INDIANAPOLIS -- Worldwide, 1 in 4 people will suffer from a depressive episode in their lifetime.
While current diagnosis and treatment approaches are largely trial and error, a breakthrough study by Indiana University School of Medicine researchers sheds new light on the biological basis of mood disorders and offers a promising blood test aimed at a precision-medicine approach to treatment.
Led by Dr. Alexander B. Niculescu, professor of psychiatry at the IU School of Medicine, the study was published today in the journal Molecular Psychiatry. The work builds on previous research conducted by Niculescu and his colleagues into blood biomarkers that track suicidality as well as pain, post-traumatic stress disorder and Alzheimer's disease.
"We have pioneered the area of precision medicine in psychiatry over the last two decades, particularly over the last 10 years. This study represents a current state-of-the-art outcome of our efforts," Niculescu said. "This is part of our effort to bring psychiatry from the 19th century into the 21st century, to help it become like other contemporary fields such as oncology. Ultimately, the mission is to save and improve lives."
The study describes how the team developed a blood test, composed of RNA biomarkers, that can distinguish how severe a patient's depression is, their risk of severe depression in the future and their risk of future bipolar disorder, or manic-depressive illness. The test also informs tailored medication choices for patients.
This comprehensive study took place over four years, with over 300 participants recruited primarily from the patient population at the Richard L. Roudebush VA Medical Center in Indianapolis. The team used a careful four-step approach of discovery, prioritization, validation and testing.
First, the participants were followed over time, with researchers observing them in both high and low mood states. Each time, the researchers recorded what changed in terms of the biomarkers in their blood between the highs and lows.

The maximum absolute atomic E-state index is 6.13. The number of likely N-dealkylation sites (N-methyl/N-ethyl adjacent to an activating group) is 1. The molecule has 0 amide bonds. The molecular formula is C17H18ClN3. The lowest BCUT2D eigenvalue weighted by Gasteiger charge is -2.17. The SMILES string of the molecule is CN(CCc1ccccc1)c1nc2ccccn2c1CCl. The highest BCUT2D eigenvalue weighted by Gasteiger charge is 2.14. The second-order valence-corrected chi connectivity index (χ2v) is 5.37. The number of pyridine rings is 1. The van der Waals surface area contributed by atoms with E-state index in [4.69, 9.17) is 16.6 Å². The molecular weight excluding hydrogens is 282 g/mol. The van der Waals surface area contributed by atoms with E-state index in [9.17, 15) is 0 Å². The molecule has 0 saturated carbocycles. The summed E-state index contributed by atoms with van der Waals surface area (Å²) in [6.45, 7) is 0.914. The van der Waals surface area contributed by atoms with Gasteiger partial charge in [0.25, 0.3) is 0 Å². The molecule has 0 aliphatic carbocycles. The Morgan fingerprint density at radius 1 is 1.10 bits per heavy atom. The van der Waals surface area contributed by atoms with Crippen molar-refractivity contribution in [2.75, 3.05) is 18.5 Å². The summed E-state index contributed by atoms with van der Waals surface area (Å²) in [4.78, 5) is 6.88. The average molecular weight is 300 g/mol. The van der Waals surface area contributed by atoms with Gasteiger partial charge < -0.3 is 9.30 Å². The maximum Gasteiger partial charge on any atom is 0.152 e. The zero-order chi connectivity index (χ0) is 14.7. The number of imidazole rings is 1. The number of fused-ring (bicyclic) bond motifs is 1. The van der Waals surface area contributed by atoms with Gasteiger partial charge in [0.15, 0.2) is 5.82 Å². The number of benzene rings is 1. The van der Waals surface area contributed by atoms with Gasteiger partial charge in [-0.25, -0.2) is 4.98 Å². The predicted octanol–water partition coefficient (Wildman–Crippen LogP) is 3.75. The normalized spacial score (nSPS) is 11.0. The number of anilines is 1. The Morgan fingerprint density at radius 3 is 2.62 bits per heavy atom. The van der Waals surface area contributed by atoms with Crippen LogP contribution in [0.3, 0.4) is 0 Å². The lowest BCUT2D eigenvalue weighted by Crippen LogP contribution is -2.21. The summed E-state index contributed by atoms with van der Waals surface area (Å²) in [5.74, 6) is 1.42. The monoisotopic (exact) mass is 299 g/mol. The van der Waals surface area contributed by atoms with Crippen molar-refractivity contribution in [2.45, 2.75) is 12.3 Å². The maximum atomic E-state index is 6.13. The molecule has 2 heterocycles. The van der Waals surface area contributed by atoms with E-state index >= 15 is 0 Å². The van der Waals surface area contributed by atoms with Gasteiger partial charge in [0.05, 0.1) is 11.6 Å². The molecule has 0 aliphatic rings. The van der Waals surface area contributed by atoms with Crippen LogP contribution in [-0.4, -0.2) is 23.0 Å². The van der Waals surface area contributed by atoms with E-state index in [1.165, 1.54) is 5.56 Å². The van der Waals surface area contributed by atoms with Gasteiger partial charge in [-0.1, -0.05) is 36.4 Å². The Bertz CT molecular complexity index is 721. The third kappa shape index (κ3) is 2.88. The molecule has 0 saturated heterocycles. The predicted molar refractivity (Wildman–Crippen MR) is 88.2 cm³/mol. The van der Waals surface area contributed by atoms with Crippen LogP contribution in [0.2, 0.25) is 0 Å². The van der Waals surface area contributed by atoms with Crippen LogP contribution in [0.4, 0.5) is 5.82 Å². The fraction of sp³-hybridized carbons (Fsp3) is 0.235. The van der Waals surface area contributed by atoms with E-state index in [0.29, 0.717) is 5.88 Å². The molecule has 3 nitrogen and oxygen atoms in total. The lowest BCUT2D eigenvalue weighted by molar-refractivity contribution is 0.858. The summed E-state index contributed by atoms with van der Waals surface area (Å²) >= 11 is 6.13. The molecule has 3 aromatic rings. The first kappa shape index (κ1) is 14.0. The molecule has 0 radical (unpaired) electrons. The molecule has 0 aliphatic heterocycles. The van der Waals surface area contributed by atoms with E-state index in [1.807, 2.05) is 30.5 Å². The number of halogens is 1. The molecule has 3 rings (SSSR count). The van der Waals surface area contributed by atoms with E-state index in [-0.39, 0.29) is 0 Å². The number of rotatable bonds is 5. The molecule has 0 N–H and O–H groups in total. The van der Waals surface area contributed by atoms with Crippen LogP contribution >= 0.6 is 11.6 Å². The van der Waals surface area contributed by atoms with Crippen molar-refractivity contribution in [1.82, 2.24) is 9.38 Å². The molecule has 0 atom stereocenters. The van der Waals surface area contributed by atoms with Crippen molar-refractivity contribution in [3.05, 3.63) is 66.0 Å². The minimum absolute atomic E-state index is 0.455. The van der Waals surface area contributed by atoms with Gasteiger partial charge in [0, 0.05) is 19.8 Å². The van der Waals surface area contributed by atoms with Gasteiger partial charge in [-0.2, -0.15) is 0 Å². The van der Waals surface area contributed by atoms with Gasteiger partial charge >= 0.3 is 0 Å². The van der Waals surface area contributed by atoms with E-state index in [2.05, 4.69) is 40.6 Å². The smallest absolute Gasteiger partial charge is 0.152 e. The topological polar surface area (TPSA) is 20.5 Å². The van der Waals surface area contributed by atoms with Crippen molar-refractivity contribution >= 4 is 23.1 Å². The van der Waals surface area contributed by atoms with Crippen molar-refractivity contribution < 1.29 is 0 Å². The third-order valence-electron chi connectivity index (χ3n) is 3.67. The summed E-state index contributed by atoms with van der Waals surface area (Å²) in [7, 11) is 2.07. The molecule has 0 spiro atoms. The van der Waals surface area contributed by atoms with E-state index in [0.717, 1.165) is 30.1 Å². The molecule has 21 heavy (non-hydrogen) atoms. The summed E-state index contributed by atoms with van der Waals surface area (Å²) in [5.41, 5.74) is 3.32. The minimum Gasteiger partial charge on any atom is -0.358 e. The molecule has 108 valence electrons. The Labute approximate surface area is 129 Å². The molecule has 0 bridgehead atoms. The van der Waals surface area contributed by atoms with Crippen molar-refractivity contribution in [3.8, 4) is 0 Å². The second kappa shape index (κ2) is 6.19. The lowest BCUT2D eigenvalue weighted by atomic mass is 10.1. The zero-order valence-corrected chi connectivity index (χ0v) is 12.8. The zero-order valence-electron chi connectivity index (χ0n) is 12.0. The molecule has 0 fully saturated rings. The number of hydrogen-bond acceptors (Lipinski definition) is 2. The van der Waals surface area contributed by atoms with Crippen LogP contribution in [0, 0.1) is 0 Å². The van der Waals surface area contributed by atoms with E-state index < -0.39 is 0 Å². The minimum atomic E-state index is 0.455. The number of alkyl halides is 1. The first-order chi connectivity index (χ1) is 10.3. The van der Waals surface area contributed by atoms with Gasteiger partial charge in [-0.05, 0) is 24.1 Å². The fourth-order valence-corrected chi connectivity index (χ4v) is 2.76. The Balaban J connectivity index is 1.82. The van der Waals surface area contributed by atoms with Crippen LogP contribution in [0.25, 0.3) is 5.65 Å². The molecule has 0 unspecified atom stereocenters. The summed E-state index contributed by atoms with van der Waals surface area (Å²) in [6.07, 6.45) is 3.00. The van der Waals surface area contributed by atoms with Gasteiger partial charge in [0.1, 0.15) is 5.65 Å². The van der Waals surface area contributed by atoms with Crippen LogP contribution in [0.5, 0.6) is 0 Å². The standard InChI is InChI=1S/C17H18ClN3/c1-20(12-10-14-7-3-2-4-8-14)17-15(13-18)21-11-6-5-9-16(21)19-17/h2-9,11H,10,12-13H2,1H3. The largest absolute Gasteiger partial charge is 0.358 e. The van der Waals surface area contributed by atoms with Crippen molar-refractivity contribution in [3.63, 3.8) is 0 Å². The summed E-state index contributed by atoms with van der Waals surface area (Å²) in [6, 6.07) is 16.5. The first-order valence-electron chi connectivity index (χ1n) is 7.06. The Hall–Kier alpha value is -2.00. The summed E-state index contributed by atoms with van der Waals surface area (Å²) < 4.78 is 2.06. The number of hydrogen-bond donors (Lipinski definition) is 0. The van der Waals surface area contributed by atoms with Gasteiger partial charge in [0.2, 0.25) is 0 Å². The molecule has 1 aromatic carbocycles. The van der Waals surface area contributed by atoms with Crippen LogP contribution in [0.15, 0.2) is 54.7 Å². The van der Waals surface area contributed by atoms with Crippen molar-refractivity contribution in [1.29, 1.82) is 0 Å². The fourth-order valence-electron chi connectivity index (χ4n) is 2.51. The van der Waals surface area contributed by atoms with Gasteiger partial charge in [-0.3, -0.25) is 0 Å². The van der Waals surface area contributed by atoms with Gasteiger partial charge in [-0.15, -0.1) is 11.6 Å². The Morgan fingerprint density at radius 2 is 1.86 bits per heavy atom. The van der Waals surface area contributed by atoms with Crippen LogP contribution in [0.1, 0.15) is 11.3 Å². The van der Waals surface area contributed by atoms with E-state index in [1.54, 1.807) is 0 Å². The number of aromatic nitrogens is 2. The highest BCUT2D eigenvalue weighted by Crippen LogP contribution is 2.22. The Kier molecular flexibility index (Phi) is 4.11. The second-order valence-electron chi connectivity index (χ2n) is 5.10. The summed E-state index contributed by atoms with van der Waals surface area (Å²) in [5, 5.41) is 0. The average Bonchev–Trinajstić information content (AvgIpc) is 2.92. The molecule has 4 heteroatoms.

Next, Niculescu's team used large databases developed from all previous studies in the field to cross-validate and prioritize their findings. From here, researchers validated the top 26 candidate biomarkers in independent cohorts of people with clinically severe depression or mania. Last, the biomarkers were tested in additional independent cohorts to determine how strong they were at predicting who is ill, and who will become ill in the future.
From this approach, researchers were able to demonstrate how to match patients with medications -- even finding a new potential medication to treat depression.
"Through this work, we wanted to develop blood tests for depression and for bipolar disorder, to distinguish between the two and to match people to the right treatments," Niculescu said. "Blood biomarkers are emerging as important tools in disorders where subjective self-report by an individual, or a clinical impression of a health care professional, are not always reliable. These blood tests can open the door to precise, personalized matching with medications, and objective monitoring of response to treatment."
In addition to the diagnostic and therapeutic advances discovered in their latest study, Niculescu's team found that mood disorders are underlined by circadian clock genes -- the genes that regulate seasonal, day-night and sleep-wake cycles.
"That explains why some patients get worse with seasonal changes, and the sleep alterations that occur in mood disorders," Niculescu said.
According to Niculescu, the work done by his team has opened the door for their findings to be translated into clinical practice, as well as help with new drug development. Focusing on collaboration with pharmaceutical companies and other doctors in a push to start applying some of their tools and discoveries in real-world scenarios, Niculescu said he believes the work being done by his team is vital in improving the quality of life for countless patients.
"Blood biomarkers offer real-world clinical practice advantages. The brain cannot be easily biopsied in live individuals, so we've worked hard over the years to identify blood biomarkers for neuropsychiatric disorders," Niculescu said. "Given the fact that 1 in 4 people will have a clinical mood disorder episode in their lifetime, the need for and importance of efforts such as ours cannot be overstated."
This research was funded by the National Institutes of Health.
About IU School of Medicine
The Indiana University School of Medicine is the largest medical school in the U.S. and is annually ranked among the top medical schools in the nation by U.S. News & World Report. The school offers high-quality medical education, access to leading medical research and rich campus life in nine Indiana cities, including rural and urban locations consistently recognized for livability.
About IU Research
IU's world-class researchers have driven innovation and creative initiatives that matter for 200 years. From curing testicular cancer to collaborating with NASA to search for life on Mars, IU has earned its reputation as a world-class research institution. Supported by $854 million last year from our partners, IU researchers are building collaborations and uncovering new solutions that improve lives in Indiana and around the globe.